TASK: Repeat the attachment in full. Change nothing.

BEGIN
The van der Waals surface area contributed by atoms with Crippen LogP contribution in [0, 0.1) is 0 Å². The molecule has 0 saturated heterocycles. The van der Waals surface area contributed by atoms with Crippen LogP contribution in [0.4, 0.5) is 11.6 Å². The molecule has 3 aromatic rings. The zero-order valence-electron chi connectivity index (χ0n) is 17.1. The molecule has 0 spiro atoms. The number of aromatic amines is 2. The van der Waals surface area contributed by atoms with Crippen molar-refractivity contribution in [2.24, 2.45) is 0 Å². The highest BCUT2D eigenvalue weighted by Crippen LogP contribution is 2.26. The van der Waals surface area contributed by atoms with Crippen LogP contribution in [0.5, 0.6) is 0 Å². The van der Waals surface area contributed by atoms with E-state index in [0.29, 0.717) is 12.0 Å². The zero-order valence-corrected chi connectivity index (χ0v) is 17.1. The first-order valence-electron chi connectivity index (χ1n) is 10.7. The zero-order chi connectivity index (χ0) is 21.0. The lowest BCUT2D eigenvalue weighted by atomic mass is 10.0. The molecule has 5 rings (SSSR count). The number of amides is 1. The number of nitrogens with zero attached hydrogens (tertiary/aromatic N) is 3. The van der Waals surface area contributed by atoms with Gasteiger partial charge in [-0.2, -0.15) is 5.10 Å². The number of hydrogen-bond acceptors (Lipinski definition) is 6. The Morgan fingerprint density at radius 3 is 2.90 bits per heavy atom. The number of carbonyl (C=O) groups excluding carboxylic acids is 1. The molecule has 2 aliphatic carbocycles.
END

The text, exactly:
The van der Waals surface area contributed by atoms with Crippen LogP contribution in [0, 0.1) is 0 Å². The molecule has 0 saturated heterocycles. The van der Waals surface area contributed by atoms with Crippen LogP contribution in [0.4, 0.5) is 11.6 Å². The molecule has 3 aromatic rings. The zero-order valence-electron chi connectivity index (χ0n) is 17.1. The molecule has 0 spiro atoms. The number of aromatic amines is 2. The van der Waals surface area contributed by atoms with Crippen molar-refractivity contribution in [2.24, 2.45) is 0 Å². The highest BCUT2D eigenvalue weighted by Crippen LogP contribution is 2.26. The van der Waals surface area contributed by atoms with Crippen LogP contribution in [0.5, 0.6) is 0 Å². The van der Waals surface area contributed by atoms with E-state index in [0.29, 0.717) is 12.0 Å². The zero-order valence-corrected chi connectivity index (χ0v) is 17.1. The first-order valence-electron chi connectivity index (χ1n) is 10.7. The zero-order chi connectivity index (χ0) is 21.0. The lowest BCUT2D eigenvalue weighted by atomic mass is 10.0. The molecule has 5 rings (SSSR count). The number of amides is 1. The number of nitrogens with zero attached hydrogens (tertiary/aromatic N) is 3. The van der Waals surface area contributed by atoms with Gasteiger partial charge in [-0.2, -0.15) is 5.10 Å². The number of hydrogen-bond acceptors (Lipinski definition) is 6. The Morgan fingerprint density at radius 3 is 2.90 bits per heavy atom. The number of carbonyl (C=O) groups excluding carboxylic acids is 1. The molecule has 2 aliphatic carbocycles.